Pesach – It ain’t Over Till it’s Over
Pesach represents the birth of our nation. We remember, particularly at the Seder, the labor pangs of our birth, the difficult circumstances of the slavery. We also remember our emergence into the world as a nation, aided by the mighty hand of God and His outstretched arm. We recall the plagues that cracked Egypt’s resolve, later breaking them. We remember our faith growing with each demonstration of the Lord’s intervention. What a glorious day it was when we marched out of Egypt. It was in broad daylight, carrying the wealth of our taskmasters with us as we boldly faced a bright future.
The story could have ended there. The slavery was over and Israel was unified in its journey toward the Promised Land that its ancestors told of. But God had a few twists up His sleeve. Israel was later pursued by the imposing remnants of the Egyptian army. They were caught helpless and unprepared, pinned against the sea. They cried out to God – what else could they do? It was seven days after leaving Egypt, on the final night of Pesach, that the sea split and the nation passed between the walls of water, overcoming a major obstacle on their way to freedom.
I would raise a philosophical question: Was Israel actually free when they marched out of Egypt? The subsequent chase by the Egyptian army indicates otherwise. What was the purpose of this twist of events? Why could the redemption not occur in a single step? Why were the people harassed again, their confidence shaken just when they were beginning to gain some sense of their new freedom?
A parallel can be drawn to the birth of the modern state of Israel. It is not a stretch to suggest that the terrible events of the Second World War were some of the birth-pangs of the state. R’ Yosef Kahaneman, the Ponevizher Rav, draws a correlation between these two events. As we approach Israel’s 70th birthday we can look back with some perspective that was not available to the first generations who realized this dream. When comparing the birth of the modern state with the Exodus from Egypt we discover similar patterns. In 1948 Israel declared its independence. This declaration did not in itself give the state independence, they had to fight for it. Many young men stepped off the boat from DP camps in Europe and were handed weapons to join the defense forces. Inscriptions on graves of soldiers who fell in the War of Independence show that some were in the country for just a few days before making the ultimate sacrifice on behalf of their country and people.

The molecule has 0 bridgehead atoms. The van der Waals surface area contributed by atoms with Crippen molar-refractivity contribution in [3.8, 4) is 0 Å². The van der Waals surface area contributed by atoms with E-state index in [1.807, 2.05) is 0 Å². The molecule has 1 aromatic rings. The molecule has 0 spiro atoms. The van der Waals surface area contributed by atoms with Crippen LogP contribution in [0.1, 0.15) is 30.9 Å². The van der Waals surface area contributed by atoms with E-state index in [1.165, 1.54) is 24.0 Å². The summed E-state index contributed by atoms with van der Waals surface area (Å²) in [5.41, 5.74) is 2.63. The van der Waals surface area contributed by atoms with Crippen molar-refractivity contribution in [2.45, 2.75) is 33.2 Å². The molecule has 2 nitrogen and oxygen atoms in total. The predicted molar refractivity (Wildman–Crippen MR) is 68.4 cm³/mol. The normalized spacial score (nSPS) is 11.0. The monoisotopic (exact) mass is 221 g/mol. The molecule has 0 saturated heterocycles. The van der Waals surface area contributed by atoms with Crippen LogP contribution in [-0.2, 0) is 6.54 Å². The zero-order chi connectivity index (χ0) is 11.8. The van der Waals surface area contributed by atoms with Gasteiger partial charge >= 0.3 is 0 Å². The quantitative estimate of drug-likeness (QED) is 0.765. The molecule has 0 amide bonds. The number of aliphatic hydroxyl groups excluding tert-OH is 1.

But eventually the war was over. Independence was won, not only diplomatically but also militarily. Even then, however, the state and its citizens were subject to frequent attacks and were required to constantly defend their towns and territory. A major outbreak occurred in 1956, and of course the magnificent events of 1967 again highlighted that independence could not be taken for granted. 1973 followed, the gulf wars, South Lebanon, and more recently the Gaza outbreaks.
It seems that the Almighty wanted us to learn that there is no single event that can provide a full solution. We can march out of Egypt in broad daylight but that doesn’t guarantee that a week later we will not be beset by another challenge to our freedom. We will always remain dependent on His aid.
Rabbi Paysach Krohn related that his daughter asked him a basic question when they were studying together the structure of the prayers. We know that the first three blessings of the amida are blessings of praise, as the appropriate etiquette when we approach God is to first acknowledge His greatness. We then have the middle section which on weekdays is a series of petitions and on Shabbat and festivals it addresses the particular nature of the day. The final three blessings are of thanksgiving, acknowledging our debt to God. If this is the structure, his daughter asked, why is the final blessing, the prayer for peace, part of the section of praise? It seems that we limit our gratitude and conclude with yet another petition!
Rabbi Krohn didn’t have a suitable answer so he approached his Rebbe, Rabbi Dovid Cohen. Rabbi Cohen explained that we conclude the amida with a petition because saying thank you to God is fundamentally different from expressing gratitude to another person. When we thank another person there is an element of grudge. We don’t want to be indebted to anyone, and the underlying message of our “thank you” is that we wish we did not owe any gratitude and we hope we will not require their services again. When we thank the Almighty, however, it is with full knowledge that we will need His aid again and again. Incorporated into the blessings of thanksgiving, therefore, is a further request.
When we left Egypt God ensured that we knew we were still dependent upon Him. When an independent modern state of Israel was established God ensured we would never feel complacent, never take for granted that we are free and at liberty to let our guard down. This is part of our relationship with God. He won’t allow us to let go of Him, and He certainly won’t let go of us.